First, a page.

The crisis at the World Trade Organization has been going on for a long time. There are many potential flash points as trade ministers gather for talks in Switzerland this week, but they all boil down to one issue: vaccines.

The WTO needs to decide if they will waive patent protection for Covid-19 treatments developed in the west so that poorer countries can make their own lower-cost vaccines. The meeting should come up with an agreement that covers the waiving of patent rules in the future and not just for the present. The WTO will continue to fight if that happens. The other vexatious issues will be fudged or kicked down the road

It is hard to see a future for the WTO if the status quo continues. The governments of wealthy developed nations will make it clear that they look after their own.

Richer countries make all the right noises about the need to share the benefits of the breakthrough made to fight Covid-19, but they have been dragging their heels for the past two years. Switzerland, the EU, the UK and the US, all of which have strong and powerful pharmaceutical sectors, have tried to make any waivers as weak as possible.

This is going to happen. The sectors and interest groups that a country seeks to protect are the focus of trade negotiations. There would be less medical breakthrough if there were no patent protection for new drugs.

The need for good ideas to be rewarded is not disputed by poorer countries. A system that has resulted in a global divide that has seen blanket Covid protection offered in the west while less than 18% of low income countries have received at least one dose is what they object to.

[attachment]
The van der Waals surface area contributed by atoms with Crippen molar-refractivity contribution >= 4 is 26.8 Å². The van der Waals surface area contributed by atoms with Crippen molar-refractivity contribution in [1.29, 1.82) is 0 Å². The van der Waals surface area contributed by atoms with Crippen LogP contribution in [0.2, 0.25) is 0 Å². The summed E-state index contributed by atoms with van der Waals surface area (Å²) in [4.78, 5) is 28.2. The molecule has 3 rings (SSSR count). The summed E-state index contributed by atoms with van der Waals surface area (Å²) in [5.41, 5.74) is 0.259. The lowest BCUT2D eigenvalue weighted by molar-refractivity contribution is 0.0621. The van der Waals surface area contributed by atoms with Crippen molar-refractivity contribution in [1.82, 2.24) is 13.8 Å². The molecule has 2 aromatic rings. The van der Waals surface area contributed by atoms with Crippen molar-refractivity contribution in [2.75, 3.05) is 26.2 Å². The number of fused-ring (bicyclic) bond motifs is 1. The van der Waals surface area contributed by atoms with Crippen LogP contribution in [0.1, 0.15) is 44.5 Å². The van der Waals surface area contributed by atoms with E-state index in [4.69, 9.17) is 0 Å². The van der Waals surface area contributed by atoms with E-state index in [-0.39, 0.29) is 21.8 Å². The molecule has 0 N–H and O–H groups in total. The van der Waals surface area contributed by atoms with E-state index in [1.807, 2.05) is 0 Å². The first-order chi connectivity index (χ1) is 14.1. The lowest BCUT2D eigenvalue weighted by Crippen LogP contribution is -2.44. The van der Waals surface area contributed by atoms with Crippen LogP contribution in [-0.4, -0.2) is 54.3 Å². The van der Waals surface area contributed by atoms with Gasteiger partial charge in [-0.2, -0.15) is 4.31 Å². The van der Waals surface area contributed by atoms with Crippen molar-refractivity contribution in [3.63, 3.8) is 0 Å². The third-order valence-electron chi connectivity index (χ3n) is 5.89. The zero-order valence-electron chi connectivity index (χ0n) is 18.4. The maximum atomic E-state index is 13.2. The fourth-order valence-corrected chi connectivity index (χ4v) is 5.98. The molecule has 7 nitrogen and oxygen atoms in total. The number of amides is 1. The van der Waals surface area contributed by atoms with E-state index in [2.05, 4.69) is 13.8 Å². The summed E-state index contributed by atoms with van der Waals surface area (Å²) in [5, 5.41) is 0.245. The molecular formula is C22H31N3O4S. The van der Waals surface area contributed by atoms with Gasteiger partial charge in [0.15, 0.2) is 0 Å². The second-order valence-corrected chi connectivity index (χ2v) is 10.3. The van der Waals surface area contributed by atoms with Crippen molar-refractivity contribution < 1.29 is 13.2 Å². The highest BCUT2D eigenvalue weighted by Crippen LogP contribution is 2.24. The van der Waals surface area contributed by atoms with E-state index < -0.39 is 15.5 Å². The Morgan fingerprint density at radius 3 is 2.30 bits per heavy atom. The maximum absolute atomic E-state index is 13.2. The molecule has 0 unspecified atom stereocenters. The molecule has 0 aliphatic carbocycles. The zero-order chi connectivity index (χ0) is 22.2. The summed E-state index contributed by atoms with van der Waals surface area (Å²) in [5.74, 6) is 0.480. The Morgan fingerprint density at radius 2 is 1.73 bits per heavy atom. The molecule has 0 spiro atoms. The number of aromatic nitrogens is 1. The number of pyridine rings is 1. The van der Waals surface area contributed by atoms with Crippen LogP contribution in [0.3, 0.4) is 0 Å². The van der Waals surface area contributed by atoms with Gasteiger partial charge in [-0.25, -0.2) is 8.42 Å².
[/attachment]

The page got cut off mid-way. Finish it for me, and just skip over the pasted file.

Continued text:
Developing nations have been lobbying hard at the WTO to have intellectual property rights waived so that they can manufacture their own versions of the treatments widely available in rich countries. The current regime is seen as entrenching vaccineapartheid.

The portents are not good at this week's meeting. Successful international meetings usually involve ministers coming in at the last minute to resolve outstanding issues that can be agreed on with a bit of political horse-trading. The various parties are prone to collapse in meetings where there is a lot on the agenda. There are a lot of contentious issues, including agriculture, fishing, e- commerce, and the mechanism for dealing with trade disputes.

It's a make or break week for the WTO and for its director-general. The head of the WTO was chosen because she was a political operator and not a trade expert. What was needed was someone who could bang a few heads together.

It has been more difficult for Okonjo-Iweala to speed up progress than she thought. Running the WTO is not an easy job, for reasons that are both complex and simple. Trade agreements are complex because they are very technical. It's simple because the WTO is the most disorganized of the international organizations.

Since 1944, the World Bank and the International Monetary Fund have been controlled by western countries. The decision-making machinery doesn't reflect the global economy in its current form, but the dominance of the US and its western allies makes it possible to make decisions.

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It is designed to be different. One small country can block progress if decisions are not unanimous. The governance system makes it hard for rich western governments to approve their proposals.

China, India, Brazil and South Africa are some of the bigger emerging market countries that have resisted attempts by the EU and the US to force their will on the rest of the world. If the old bilateral model was still in existence, trade officials would prefer it. Pressure is being put on the WTO to become more of a plurilateral organisation. The WTO should not be run to suit the interests of business groups in Europe and North America.

That is the reason vaccines are a problem. Nick Dearden of Global Justice Now says that an organisation that can't bend its pro-big business rules to allow for the rapid scale-up of medicines desperately needed to end a global pandemic is simply not fit for purpose.

In the next few days, the WTO needs to prove Dearden wrong. It appears to be a tall order at the moment.